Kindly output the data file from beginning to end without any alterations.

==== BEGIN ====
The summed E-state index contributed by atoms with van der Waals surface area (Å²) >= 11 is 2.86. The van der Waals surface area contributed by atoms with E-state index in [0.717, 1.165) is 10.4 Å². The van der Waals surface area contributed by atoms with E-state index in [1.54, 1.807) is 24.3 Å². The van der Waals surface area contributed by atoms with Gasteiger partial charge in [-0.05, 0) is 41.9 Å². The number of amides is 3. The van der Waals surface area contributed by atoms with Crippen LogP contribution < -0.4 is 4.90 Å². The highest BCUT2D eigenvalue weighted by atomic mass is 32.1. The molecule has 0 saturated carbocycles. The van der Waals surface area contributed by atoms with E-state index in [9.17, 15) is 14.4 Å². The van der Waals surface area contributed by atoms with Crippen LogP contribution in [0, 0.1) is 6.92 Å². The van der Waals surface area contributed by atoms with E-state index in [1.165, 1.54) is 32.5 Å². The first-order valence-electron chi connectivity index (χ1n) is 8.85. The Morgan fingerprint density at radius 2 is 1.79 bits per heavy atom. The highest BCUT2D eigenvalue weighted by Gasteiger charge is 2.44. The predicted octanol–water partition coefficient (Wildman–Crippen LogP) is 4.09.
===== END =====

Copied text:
The summed E-state index contributed by atoms with van der Waals surface area (Å²) >= 11 is 2.86. The van der Waals surface area contributed by atoms with E-state index in [0.717, 1.165) is 10.4 Å². The van der Waals surface area contributed by atoms with E-state index in [1.54, 1.807) is 24.3 Å². The van der Waals surface area contributed by atoms with Gasteiger partial charge in [-0.05, 0) is 41.9 Å². The number of amides is 3. The van der Waals surface area contributed by atoms with Crippen LogP contribution < -0.4 is 4.90 Å². The highest BCUT2D eigenvalue weighted by atomic mass is 32.1. The molecule has 0 saturated carbocycles. The van der Waals surface area contributed by atoms with E-state index in [9.17, 15) is 14.4 Å². The van der Waals surface area contributed by atoms with Crippen LogP contribution in [0, 0.1) is 6.92 Å². The van der Waals surface area contributed by atoms with E-state index in [1.165, 1.54) is 32.5 Å². The first-order valence-electron chi connectivity index (χ1n) is 8.85. The Morgan fingerprint density at radius 2 is 1.79 bits per heavy atom. The highest BCUT2D eigenvalue weighted by Gasteiger charge is 2.44. The predicted octanol–water partition coefficient (Wildman–Crippen LogP) is 4.09.